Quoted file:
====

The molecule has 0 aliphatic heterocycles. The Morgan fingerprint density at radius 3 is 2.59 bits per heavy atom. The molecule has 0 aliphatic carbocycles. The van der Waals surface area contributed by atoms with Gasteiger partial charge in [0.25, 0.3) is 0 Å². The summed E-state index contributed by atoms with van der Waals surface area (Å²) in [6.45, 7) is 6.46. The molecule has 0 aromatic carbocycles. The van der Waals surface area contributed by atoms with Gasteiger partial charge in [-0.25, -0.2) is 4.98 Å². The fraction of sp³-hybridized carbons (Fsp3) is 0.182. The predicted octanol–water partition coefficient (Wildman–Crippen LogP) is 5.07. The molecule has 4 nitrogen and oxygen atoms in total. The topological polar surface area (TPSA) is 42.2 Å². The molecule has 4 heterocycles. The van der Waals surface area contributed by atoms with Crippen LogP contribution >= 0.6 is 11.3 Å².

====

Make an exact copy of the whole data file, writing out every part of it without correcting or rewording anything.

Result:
The molecule has 0 aliphatic heterocycles. The Morgan fingerprint density at radius 3 is 2.59 bits per heavy atom. The molecule has 0 aliphatic carbocycles. The van der Waals surface area contributed by atoms with Gasteiger partial charge in [0.25, 0.3) is 0 Å². The summed E-state index contributed by atoms with van der Waals surface area (Å²) in [6.45, 7) is 6.46. The molecule has 0 aromatic carbocycles. The van der Waals surface area contributed by atoms with Gasteiger partial charge in [-0.25, -0.2) is 4.98 Å². The fraction of sp³-hybridized carbons (Fsp3) is 0.182. The predicted octanol–water partition coefficient (Wildman–Crippen LogP) is 5.07. The molecule has 4 nitrogen and oxygen atoms in total. The topological polar surface area (TPSA) is 42.2 Å². The molecule has 4 heterocycles. The van der Waals surface area contributed by atoms with Crippen LogP contribution >= 0.6 is 11.3 Å².